The suitability of a waste-burial site depends on hydrologic processes that can affect the near-surface water balance. In addition, the loss of burial trench integrity by erosion and subsidence of trench covers may increase the likelihood of infiltration and percolation, thereby reducing the effectiveness of the site in isolating waste. Although the main components of the water balance may be defined, direct measurements can be difficult, and actual data for specific locations are seldom available. A prevalent assumption is that little or no precipitation will percolate to buried wastes at an arid site. Thick unsaturated zones, which are common to arid regions, are thought to slow water movement and minimize the risk of waste migration to the underlying water table. Thus, reliance is commonly placed on the natural system to isolate contaminants at waste-burial sites in the arid West.
Few data are available to test assumptions about the natural soil-water flow systems at arid sites, and even less is known about how the natural processes are altered by construction of a waste-burial facility. The lack of data is the result of technical complexity of hydraulic characterization of the dry, stony soils, and insufficient field studies that account for the extreme temporal and spatial variations in precipitation, soils, and plants in arid regions. In 1976, the U.S. Geological Survey (USGS) began a long-term study at a waste site in the Mojave Desert. This paper summarizes the findings of ongoing investigations done under natural-site and waste-burial conditions, and discusses how this information may be applied to the design of surface barriers for waste sites in arid environments.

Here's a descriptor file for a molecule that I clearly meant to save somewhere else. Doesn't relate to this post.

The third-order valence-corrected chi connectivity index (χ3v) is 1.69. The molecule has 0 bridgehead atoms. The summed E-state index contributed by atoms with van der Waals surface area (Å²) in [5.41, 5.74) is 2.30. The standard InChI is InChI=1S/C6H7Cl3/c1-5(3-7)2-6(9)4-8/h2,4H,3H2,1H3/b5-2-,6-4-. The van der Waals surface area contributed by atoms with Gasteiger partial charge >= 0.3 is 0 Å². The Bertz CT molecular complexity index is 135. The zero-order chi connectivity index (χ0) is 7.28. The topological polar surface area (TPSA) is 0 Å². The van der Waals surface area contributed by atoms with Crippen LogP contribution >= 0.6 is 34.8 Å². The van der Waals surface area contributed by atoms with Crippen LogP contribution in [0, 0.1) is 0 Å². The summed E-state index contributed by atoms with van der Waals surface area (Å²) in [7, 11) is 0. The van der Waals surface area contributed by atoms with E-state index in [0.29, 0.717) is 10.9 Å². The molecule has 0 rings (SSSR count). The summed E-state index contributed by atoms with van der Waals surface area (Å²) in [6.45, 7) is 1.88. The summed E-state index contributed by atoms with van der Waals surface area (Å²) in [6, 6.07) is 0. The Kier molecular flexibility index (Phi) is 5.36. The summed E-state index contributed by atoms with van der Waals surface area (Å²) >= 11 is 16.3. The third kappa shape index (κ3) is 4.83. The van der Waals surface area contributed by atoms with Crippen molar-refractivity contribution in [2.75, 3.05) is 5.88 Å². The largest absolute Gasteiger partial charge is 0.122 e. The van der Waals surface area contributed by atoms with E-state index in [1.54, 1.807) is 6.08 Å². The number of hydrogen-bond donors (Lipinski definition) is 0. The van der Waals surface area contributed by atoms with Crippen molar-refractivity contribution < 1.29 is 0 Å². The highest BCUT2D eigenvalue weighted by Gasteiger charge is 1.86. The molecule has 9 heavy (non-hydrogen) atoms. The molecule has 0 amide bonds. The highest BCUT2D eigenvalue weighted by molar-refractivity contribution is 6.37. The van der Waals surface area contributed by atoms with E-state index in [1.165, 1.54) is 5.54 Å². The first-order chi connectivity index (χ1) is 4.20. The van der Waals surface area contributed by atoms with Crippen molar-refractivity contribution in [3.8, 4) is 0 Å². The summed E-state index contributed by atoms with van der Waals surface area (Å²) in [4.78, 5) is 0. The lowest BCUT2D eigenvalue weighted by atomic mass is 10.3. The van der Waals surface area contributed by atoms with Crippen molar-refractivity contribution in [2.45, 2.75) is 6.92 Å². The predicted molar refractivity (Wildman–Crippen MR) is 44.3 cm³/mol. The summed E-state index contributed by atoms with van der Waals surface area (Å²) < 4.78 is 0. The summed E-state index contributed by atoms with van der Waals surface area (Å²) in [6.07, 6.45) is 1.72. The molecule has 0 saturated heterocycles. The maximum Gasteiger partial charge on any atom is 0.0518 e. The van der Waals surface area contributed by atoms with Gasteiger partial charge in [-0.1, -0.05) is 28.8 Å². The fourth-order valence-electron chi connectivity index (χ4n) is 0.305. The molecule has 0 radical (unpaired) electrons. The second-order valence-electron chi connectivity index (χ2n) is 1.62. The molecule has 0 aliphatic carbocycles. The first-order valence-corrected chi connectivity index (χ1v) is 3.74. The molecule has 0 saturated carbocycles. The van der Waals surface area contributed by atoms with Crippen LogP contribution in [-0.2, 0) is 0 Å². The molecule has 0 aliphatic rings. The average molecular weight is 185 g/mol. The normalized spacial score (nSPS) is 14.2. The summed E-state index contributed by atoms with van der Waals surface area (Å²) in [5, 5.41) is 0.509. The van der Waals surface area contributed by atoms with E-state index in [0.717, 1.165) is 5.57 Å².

The waste-burial site is in one of the most arid parts of the United States and is about 40 km northeast of Death Valley, near Beatty, Nev. (Figure 1). Precipitation averaged 108 mm/yr during 1981-1992. The water table is 85-115 m below land surface (Fischer, 1992). Sediments are largely alluvial and fluvial deposits (Nichols, 1987). Vegetation is sparse; creosote bush is the dominant species. The waste facility has been used for burial of low-level radioactive waste (1962-1992) and hazardous chemical waste (1970 to present). Burial-trench construction includes excavation of native soil, emplacement of waste, and backfilling with previously stockpiled soil. Only the most recently closed hazardous-waste trench (1991) incorporates a plastic liner in the cover. The surfaces of completed burial trenches and perimeter areas are kept free of vegetation.
Additional publication details
|Publication type||Book chapter|
|Publication Subtype||Book Chapter|
|Title||Soil, plant, and structural considerations for surface barriers in arid environments: Application of results from studies in the Mojave Desert near Beatty, Nevada|
|Publisher||The National Academies Press|
|Publisher location||Washington, D.C.|
|Contributing office(s)||Nevada Water Science Center, Toxic Substances Hydrology Program|
|Larger Work Type||Book|
|Larger Work Subtype||Conference publication|
|Larger Work Title||Barrier technologies for environmental management: Summary of a workshop|
|Other Geospatial||Mojave Desert|
|Google Analytic Metrics||Metrics page|